Origins of Taps
While many stories and legends say otherwise, the origin of ‘Taps’ begins in July 1862 at Harrison’s Landing in Virginia by Brig. Gen. Daniel Butterfield, Commander of the 3rd Brigade, 1st Division, V Army Corps, Army of the Potomac, during the American Civil War. Dissatisfied with the customary firing of three rifle volleys at the conclusion of burials during battle and wanting a less harsh bugle call for ceremonially signaling the end of a soldier’s day, he likely altered an older piece known as “Tattoo,” a French bugle call used to signal “lights out,” into the call we now know as ‘Taps.’
Summoning his brigade’s bugler, Private Oliver Willcox Norton, to his tent one evening in July 1862, Butterfield worked with the bugler to transform the melody into its present form. As Private Norton later wrote of that occasion:
General Daniel Butterfield … showing me some notes on a staff written in pencil on the back of an envelope, asked me to sound them on my bugle. I did this several times, playing the music as written. He changed it somewhat, lengthening some notes and shortening others, but retaining the melody as he first gave it to me. After getting it to his satisfaction, he directed me to sound that call for ‘Taps’ thereafter in place of the regulation call. The music was beautiful on that still summer night, and was heard far beyond the limits of our brigade. The next day I was visited by several buglers from neighboring brigades, asking for copies of the music, which I gladly furnished. I think no general order was issued from army headquarters authorizing the substitution of this for the regulation call, but as each brigade commander exercised his own discretion in such minor matters, the call was gradually taken up through the Army of the Potomac.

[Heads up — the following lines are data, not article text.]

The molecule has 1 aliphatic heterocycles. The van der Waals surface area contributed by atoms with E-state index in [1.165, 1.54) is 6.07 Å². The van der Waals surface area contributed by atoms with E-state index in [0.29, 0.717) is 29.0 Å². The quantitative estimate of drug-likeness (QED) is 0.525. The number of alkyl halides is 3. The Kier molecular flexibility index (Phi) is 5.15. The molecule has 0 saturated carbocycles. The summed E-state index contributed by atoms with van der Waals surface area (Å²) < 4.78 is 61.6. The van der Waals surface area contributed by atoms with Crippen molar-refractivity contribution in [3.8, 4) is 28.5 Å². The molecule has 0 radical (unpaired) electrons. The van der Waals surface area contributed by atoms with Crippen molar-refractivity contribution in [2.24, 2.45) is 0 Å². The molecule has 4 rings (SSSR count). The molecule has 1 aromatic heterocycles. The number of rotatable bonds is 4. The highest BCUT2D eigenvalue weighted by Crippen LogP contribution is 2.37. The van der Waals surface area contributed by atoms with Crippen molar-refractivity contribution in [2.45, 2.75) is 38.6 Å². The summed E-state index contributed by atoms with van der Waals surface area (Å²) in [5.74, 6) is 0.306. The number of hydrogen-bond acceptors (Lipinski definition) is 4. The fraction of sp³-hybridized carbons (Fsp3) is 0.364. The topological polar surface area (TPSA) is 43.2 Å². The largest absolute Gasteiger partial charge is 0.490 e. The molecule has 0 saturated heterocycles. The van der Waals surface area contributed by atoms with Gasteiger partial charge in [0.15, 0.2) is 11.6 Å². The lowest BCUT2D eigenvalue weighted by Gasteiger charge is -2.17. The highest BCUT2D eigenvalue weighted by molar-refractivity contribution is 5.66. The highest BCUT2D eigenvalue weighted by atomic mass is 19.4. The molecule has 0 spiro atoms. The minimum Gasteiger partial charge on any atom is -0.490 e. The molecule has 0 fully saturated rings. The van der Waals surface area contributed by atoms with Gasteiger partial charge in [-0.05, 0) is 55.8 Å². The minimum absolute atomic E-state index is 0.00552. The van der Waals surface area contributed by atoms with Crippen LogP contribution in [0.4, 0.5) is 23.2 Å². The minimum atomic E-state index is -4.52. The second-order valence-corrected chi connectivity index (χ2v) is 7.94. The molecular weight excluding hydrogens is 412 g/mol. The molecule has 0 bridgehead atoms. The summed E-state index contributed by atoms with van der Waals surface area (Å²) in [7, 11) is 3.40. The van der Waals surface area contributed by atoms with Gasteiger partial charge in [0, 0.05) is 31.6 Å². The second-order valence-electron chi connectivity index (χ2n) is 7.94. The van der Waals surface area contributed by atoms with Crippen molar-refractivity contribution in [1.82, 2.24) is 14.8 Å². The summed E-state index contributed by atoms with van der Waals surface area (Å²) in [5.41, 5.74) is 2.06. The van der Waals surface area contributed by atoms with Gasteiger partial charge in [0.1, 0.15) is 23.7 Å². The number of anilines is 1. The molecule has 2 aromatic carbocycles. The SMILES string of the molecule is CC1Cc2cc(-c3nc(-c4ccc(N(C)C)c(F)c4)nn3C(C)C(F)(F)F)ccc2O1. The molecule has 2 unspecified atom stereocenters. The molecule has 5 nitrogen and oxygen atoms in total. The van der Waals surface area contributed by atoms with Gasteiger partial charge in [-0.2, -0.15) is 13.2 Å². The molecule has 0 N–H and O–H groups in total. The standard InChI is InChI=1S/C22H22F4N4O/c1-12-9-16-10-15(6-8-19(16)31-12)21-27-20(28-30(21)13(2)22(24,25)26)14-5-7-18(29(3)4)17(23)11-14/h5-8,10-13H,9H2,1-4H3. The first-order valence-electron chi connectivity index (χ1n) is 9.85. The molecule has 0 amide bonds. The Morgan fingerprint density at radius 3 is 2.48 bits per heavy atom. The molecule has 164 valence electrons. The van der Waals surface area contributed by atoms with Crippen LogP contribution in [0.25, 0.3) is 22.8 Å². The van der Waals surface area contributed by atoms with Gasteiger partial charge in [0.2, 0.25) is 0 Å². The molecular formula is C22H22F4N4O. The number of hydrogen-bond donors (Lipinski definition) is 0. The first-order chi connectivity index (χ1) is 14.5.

‘Taps’ was quickly taken up by both sides of the conflict, and within months was being sounded by buglers in both Union and Confederate forces.
From its origins and into the future, ‘Taps’ serves as a vital component in ceremonies honoring military dead. It is also understood by American servicemen as an end-of-day ‘lights out’ signal.
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